Pain from chronic migraines can be crippling, and there are millions of people who suffer from them for years. Nausea, numbness, and light sensitivity are just some of the things that happen when migraines attack.
Lee Broadway had migraines since she was 8 years old, so she was no stranger to the agonizing pain. The North Carolina mom of four was busy making plans for her 42nd birthday with her husband before their day got started.
A few hours had passed when she texted her husband Eric at work, telling him he needed to come home right away. She was in massive pain with what she described as the “worse headache of her life”, and by the time Eric arrived home, her leg had gone numb and she collapsed. He rushed her to the E.R.
Doctors determined she needed specialized care and Lee was flown to Novant Health Presbyterian Medical Center in Charlotte; it was no migraine. Still unaware of the specifics, Eric spoke with a nurse who informed him his wife had a brain aneurysm. Sadly, Lee passed away two days later on April 3rd due to complications.
Symptoms of brain aneurysms may sometimes resemble those of a migraine. But people often state that the pain is unlike anything they’ve experienced. More worrisome is that they are often fatal. What exactly is a brain aneurysm?
Commonly formed within a brain artery, aneurysms occur when the wall of the artery becomes weak or thin. In the spot where there’s weakness, the blood-filled bulge forms in the blood vessel. Most people are not aware that they have one unless it ruptures, as they are asymptomatic. Johns Hopkins Medicine lists the following as some of the symptoms:
- Sudden onset of severe headache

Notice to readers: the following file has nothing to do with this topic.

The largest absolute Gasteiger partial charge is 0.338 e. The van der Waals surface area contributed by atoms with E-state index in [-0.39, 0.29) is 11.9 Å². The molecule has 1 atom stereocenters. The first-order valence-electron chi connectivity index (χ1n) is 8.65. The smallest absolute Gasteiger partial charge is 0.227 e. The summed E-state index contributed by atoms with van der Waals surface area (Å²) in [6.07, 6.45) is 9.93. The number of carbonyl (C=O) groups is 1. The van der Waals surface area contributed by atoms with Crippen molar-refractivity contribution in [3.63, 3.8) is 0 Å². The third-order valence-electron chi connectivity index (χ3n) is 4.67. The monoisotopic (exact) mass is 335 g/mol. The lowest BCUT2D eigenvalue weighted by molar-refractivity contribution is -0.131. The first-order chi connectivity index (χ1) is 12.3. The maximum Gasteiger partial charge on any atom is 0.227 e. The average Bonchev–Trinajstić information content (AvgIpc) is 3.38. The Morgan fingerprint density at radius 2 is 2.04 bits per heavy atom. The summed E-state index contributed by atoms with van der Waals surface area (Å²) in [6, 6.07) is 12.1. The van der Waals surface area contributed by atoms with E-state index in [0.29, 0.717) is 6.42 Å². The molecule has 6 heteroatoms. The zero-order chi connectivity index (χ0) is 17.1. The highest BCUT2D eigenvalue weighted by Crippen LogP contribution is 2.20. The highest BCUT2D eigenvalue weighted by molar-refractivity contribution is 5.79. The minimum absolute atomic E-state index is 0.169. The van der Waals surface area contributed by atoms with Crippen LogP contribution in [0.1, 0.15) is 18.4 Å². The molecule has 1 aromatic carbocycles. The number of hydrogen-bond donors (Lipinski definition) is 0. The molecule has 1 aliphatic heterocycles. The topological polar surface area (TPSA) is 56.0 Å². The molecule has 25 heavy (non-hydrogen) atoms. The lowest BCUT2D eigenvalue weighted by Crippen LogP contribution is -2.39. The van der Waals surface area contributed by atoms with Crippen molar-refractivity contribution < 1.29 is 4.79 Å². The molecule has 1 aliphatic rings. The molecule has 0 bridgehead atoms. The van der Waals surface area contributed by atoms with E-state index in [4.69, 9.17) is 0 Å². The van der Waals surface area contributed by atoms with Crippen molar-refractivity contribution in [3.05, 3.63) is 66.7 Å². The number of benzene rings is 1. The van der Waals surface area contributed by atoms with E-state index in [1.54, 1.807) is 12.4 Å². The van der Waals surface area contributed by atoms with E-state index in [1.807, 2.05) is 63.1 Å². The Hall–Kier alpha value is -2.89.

- Facial pain
- Visual problems like double or blurred vision
- Loss of consciousness
There are some risk factors that can contribute to weak arteries and susceptibility to brain aneurysms. They include: high blood pressure, nicotine smoking, old age, head trauma, heavy alcohol or drug use, hardened arteries, and blood infections. At birth, certain health issues may be present that increase risk such as a congenital condition, family history, blood/artery disorder, or a disease.
Detecting a brain aneurysm requires imaging tests such as a MRI, CAT scan, or X-ray. Various treatments are available to help regulate blood flow in the brain or to prevent one from rupturing including coils, stents, or clippings.
Though Johns Hopkins estimates that about 2% of people have an aneurysm, 20% of that group have multiple aneurysms. Again, most people don’t even know they have one and they require immediate medical attention.
Unruptured brain aneurysms are highly unpredictable, but the Mayo Clinic suggests some behaviors that may decrease the risk of a rupture:
- Eating a healthy diet that is low in cholesterol and bad fats
- Gentle exercise that lowers the blood pressure
- Limit caffeine intake (it can up your blood pressure)
- Avoid stress, sudden startles, or overexertion
Eric and Lee were childhood sweethearts who knew each other since middle school. Eric and the rest of Lee’s family praise what a wonderful mom and wife she was as they continue to grieve her tragic death. Missing her tremendously, Eric shared that he hopes her story inspires love in others:
“I hope people just learn to love your love(d) ones every minute of every day and not to take it for granted. Lee and I both took things for granted and it is me just wishing I could say one last thing to her and do one last thing for her.”
Are you familiar with Lee Broadway’s story? Have you suffered from migraines most of your life? Do you or a loved one know what it’s like to experience a brain aneurysm? Share with us in the comments!